Traditions. Many of us don't really know how certain acts and celebrations start or how they come to be part of our lives. No one really remembers why the first farmer would leave a loaf of bread every year after harvest among the fields.

Or why the first batch of cider or ale of the year were always used to water the roots of fruit trees.

Or why fishermen always casted back the first fish they caught in the winter or why hunters slices the palm of their hands and fed their blood to the heart when they claimed their first prey.

The Fall Festival was on of those traditions. A big, blazing bash held on the last day of Autumn amid much drinking, reveling and dancing. Huge fires were lit, the pungent aroma from the flames was thought to ward off the evil spirits and scare away the witches.

Men and women would roam the fields shouting and whistling, beating sticks to ensure the pesky beasts got the message. More often than not the sounds of shouting and whistling would be replaced with lustful moans as they day went on.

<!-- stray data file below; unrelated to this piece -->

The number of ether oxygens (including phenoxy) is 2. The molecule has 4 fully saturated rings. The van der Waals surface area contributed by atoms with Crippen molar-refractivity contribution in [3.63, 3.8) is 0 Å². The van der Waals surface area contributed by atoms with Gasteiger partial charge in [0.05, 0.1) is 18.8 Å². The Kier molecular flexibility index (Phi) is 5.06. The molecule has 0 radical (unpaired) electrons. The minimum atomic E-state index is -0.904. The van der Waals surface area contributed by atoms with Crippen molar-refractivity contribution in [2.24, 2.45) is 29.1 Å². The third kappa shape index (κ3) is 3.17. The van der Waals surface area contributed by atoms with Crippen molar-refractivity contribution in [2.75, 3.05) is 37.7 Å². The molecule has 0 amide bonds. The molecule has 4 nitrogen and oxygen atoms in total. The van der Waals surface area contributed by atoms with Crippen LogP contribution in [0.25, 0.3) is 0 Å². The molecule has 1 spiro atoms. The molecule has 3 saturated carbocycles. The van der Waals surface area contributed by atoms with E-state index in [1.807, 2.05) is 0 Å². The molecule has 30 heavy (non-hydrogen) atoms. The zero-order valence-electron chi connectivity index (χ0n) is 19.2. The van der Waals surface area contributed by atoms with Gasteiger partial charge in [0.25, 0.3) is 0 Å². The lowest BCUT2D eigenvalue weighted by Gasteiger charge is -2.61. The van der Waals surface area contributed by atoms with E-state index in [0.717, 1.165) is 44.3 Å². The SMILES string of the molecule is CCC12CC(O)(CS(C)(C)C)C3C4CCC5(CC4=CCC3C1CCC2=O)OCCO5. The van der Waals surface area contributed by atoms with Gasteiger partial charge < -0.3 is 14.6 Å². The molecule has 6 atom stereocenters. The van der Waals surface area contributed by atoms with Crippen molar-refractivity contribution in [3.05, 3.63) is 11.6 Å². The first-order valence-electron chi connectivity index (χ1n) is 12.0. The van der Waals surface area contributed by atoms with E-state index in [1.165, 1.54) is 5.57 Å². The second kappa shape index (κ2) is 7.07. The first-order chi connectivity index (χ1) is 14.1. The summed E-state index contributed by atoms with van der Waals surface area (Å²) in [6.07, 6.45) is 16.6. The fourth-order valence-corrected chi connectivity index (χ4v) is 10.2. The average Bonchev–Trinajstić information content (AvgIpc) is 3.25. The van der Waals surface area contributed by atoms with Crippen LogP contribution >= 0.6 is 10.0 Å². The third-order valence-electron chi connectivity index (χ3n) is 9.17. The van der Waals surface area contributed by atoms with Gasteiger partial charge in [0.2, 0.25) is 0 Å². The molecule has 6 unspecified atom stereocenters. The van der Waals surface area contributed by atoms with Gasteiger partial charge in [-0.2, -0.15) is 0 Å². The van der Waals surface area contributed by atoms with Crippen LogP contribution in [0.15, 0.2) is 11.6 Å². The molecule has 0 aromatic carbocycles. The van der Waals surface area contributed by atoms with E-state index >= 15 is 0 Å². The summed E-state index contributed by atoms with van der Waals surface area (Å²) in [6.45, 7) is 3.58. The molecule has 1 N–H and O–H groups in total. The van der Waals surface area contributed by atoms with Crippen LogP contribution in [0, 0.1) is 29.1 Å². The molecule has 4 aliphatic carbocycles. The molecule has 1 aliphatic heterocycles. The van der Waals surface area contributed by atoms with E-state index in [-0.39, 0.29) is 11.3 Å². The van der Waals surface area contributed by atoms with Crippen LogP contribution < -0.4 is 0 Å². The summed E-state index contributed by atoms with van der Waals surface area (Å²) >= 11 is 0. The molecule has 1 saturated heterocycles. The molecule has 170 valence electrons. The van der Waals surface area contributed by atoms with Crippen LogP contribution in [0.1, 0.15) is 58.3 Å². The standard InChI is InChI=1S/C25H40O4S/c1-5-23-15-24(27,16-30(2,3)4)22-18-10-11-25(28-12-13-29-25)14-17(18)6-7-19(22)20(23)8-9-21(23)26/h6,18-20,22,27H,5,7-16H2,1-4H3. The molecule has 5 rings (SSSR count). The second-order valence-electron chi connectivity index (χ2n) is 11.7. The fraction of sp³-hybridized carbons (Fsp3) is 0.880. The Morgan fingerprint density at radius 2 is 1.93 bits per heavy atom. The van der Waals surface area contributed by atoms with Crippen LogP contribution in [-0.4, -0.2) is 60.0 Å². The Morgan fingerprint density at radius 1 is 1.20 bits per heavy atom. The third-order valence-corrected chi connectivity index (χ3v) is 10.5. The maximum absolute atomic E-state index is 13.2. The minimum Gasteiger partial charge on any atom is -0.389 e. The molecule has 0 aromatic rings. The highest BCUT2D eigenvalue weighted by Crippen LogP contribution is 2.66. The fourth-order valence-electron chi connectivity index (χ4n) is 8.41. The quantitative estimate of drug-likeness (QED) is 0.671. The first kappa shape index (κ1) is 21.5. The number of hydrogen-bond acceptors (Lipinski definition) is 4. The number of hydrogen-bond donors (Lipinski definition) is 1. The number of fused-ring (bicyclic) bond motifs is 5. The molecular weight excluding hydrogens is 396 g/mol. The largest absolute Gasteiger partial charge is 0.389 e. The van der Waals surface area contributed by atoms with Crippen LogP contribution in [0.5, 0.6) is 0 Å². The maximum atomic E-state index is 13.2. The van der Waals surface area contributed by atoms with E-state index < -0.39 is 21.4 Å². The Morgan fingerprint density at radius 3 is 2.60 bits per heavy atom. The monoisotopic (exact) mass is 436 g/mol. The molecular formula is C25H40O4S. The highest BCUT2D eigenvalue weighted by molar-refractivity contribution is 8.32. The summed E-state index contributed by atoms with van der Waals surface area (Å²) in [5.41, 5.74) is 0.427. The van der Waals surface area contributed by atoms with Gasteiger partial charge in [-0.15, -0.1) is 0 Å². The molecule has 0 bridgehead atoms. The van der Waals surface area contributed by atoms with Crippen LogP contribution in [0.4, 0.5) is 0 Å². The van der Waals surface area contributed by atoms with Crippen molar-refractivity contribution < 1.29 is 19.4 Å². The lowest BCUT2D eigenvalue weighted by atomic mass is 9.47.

It was also believed that jumping over or through the bonfires could bring good luck.

Today everywhere you went in the city was decorated with boughs of wild berries. There was much singing, shouting and revelry. Everywhere you looked you saw people drinking and eating, laughing and singing. For one brief day everyone went out to enjoy themselves. In darken corners and alleys, shadowy figures could be seen enjoying the pleasures of the flesh, making the beast of two backs, as shouts and smells of ecstasy filled the air. Kissing and groping seemed to be everywhere you looked. As if a feverish desire started to rise within people throughout the day culminating in a huge release late in the evening.

It was the Fall Festival, honouring Hoi. The oldest known festival to men. And as long as there was consent, today anything was possible...

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